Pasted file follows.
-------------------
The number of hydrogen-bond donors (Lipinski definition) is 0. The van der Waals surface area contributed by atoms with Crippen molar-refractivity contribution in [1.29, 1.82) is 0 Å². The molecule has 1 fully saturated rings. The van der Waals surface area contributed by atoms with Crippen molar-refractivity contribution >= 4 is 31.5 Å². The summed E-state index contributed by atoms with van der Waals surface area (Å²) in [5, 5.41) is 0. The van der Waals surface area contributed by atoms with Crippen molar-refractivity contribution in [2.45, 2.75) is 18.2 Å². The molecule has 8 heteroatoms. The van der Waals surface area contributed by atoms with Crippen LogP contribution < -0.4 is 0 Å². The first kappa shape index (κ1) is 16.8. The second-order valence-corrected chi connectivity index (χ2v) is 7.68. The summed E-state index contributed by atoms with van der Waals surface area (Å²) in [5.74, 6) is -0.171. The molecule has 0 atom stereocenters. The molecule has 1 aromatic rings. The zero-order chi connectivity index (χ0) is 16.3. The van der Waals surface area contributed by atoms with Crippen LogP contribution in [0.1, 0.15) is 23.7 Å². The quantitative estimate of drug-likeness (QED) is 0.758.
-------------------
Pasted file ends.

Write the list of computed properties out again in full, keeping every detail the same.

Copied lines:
The number of hydrogen-bond donors (Lipinski definition) is 0. The van der Waals surface area contributed by atoms with Crippen molar-refractivity contribution in [1.29, 1.82) is 0 Å². The molecule has 1 fully saturated rings. The van der Waals surface area contributed by atoms with Crippen molar-refractivity contribution >= 4 is 31.5 Å². The summed E-state index contributed by atoms with van der Waals surface area (Å²) in [5, 5.41) is 0. The van der Waals surface area contributed by atoms with Crippen molar-refractivity contribution in [2.45, 2.75) is 18.2 Å². The molecule has 8 heteroatoms. The van der Waals surface area contributed by atoms with Crippen LogP contribution < -0.4 is 0 Å². The first kappa shape index (κ1) is 16.8. The second-order valence-corrected chi connectivity index (χ2v) is 7.68. The summed E-state index contributed by atoms with van der Waals surface area (Å²) in [5.74, 6) is -0.171. The molecule has 0 atom stereocenters. The molecule has 1 aromatic rings. The zero-order chi connectivity index (χ0) is 16.3. The van der Waals surface area contributed by atoms with Crippen LogP contribution in [0.1, 0.15) is 23.7 Å². The quantitative estimate of drug-likeness (QED) is 0.758.